Power Brokers:
Mast Motorsports LY6 HO

Let GM's loss be your gain! Mast Motorsports is offering brand-new-and breathed on-factory truck engines for your hot rod. The 6.0L LY6 V-8 is the variable valve timing version of the LS2 engine, but with the better-flowing cylinder heads from the larger 6.2L LS3. The relatively obscure LY6 is currently the 6.0L step-up option from the 5.3L in GM trucks, and makes about 360 hp in factory trim. The variable cam timing, or VVT, is a step up from previous GM 6.0L offerings too, and endows the LY6 with a fatter torque curve that kicks in at a much lower rpm than older Gen III 6.0L engines, like the LQ9.

In case you hadn't noticed, GM isn't selling a whole lot of big trucks lately, and the warehouse is packed to the rafters with truck engines. That's where Mast Motorsports has stepped in. Mast gets these brand-new LY6s from GM and upgrades the camshaft and springs. Then they package it with their own proprietary M-90 ECM, which they program specifically for the LY6 cam/spring upgrade. (No programming or laptop needed.) If the truck intake is too tall for your hot rod's hood, Mast even offers a low-profile LS3 intake manifold ($500 extra).

Mast calls it their LY6 the "HO" for a good reason: it belts out a staggering 480 hp at 6,400 rpm. And the best part is that Mast is moving these out the door for just $6,995 (part No.: 111-001). The price is turnkey too; you get everything you need to put fire in the hole, including the ECM, harnesses, sensors, water pump, throttle body-even a fly-by-wire accelerator pedal. According to Shaun Lide of Mast Motorsports: "Essentially, when you get one of these engines, it requires power, ground, three wires under the dash, and 60 psi of fuel pressure. Then, you're ready to rock!" We checked around the Internet, and did find other outlets selling bone-stock LY9 crate engines, but they had the factory truck camshaft for a 420hp rating, and the going price was over $9,000.

As GM's stock price craters, so are the prices on some of the best V-8s ever to come out of Detroit. If you didn't think you could afford a brand-new fuel-injected crate motor, it might be time to rethink that logic. While the LY9 "HO" still lags a bit behind the standard carbureted small-block in raw power for the dollar, you can certainly argue that the improved driveability, reliability, and fuel economy of a spanking-new LS engine makes the extra cost worthwhile. And that's an extra cost that's getting smaller by the day.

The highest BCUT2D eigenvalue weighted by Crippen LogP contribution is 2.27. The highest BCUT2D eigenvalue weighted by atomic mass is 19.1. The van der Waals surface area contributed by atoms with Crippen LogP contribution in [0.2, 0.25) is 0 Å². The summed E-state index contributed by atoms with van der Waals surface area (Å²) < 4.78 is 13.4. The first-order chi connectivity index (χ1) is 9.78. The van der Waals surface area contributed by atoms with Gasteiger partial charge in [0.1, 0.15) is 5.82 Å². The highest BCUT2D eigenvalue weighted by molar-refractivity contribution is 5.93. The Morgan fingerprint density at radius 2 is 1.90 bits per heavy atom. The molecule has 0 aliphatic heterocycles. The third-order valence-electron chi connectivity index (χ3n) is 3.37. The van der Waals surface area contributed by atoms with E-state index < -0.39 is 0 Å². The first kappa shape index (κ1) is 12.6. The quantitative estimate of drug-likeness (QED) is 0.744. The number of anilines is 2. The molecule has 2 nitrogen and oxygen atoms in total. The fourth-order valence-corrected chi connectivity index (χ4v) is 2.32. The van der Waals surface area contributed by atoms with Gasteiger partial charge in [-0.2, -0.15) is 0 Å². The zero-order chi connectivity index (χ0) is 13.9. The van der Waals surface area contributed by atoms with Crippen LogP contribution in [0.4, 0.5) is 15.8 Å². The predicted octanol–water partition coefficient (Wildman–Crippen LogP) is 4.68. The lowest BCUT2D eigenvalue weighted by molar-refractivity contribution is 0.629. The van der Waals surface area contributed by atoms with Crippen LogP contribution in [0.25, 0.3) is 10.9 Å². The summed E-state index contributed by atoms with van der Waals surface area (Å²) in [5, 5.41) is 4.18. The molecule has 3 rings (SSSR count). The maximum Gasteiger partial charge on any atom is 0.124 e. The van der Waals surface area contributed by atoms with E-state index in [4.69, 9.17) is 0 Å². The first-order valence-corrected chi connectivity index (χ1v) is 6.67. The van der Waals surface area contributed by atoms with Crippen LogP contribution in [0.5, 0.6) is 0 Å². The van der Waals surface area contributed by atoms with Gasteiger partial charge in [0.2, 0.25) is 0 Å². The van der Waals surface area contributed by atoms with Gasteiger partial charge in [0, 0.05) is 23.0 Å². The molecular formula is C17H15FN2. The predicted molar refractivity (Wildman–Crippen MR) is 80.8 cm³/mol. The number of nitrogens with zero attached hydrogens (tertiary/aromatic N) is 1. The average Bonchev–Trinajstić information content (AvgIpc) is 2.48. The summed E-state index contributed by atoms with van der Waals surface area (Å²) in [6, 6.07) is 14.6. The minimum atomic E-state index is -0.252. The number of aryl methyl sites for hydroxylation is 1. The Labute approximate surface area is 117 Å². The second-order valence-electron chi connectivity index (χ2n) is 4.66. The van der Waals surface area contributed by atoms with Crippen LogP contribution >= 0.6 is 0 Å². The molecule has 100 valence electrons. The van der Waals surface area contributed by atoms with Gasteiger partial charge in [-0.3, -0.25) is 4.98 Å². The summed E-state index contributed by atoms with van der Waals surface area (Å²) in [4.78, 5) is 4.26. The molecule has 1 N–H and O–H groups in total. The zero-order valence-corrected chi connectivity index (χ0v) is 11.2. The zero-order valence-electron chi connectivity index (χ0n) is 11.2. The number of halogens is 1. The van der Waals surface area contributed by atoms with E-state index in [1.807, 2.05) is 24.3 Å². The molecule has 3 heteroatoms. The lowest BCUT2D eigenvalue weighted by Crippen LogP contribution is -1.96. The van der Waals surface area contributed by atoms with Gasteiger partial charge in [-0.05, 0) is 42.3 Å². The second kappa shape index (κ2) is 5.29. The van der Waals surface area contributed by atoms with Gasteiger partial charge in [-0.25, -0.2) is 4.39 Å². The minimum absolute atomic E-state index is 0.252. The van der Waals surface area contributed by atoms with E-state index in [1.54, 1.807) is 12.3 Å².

Source: Mast Motorsports 936-560-2218 www.mastmotorsports.com

Mast LY6 HO: 480 HP
Type: LY6 6.0L iron block
Displacement: 378 ci
Compression ratio: 9.5:1
Bore x Stroke: 4.000 x 3.662
Rev limit: 6,800 rpm
Crank: GM
Rods: GM powdered metal
Pistons: GM hypereutectic
Cam: custom Mast VVT core camshaft
Heads: LS3/L92 heads
Intake: L92 truck intake
Valvesprings: Mast nitrided beehive

* LY6 iron-block engine
* M-90 ECM
* Main wiring harness
* Fuse/relay box
* Dash harness
* MAP/IAT harness
* Trans harness
* EGO harness
* EGO sensor
* Fuel pump harness
* Fan harness
* LY6 truck IAFM
* GM 87mm DBW throttle body
* Fuel rail
* Fuel injectors
* IAT sensor
* Air filter
* GM accelerator pedal
* Starter
* Truck water pump
* Coil packs
* Spark plugs
* Ignition wires
* Engine sensors

Moroso Performance
Big-Block Chevy Oil Pan

Make the wrong choice in the oil pan department, and you can expect to pay dearly. We're all in this hobby to have fun, and losing an engine to an oiling problem (or losing a race to a windage issue) is pretty much the opposite of fun. Yet all of us are sensitive to spending unnecessarily in areas that don't need it, so where do you draw the line? Moroso's new wet-sump 6-quart oil pan for a Gen IV big-block Chevy (part No. 21048, $462.39 from Summit) is a great place to draw that line. It's ideal for bracket racers and super stockers, and features a stock rail bolt pattern, a passenger-side kickout with 8-inch rear and 6-inch front depth, a solid louvered tray with main cap partitions for maximum power and oil control, compatibility with 168- and 153-tooth flywheels, and accepts a 4.50-inch stroke with steel rods, or a 4.25-inch stroke with aluminum rods.
Source: Moroso Performance 203-458-0542 www.moroso.com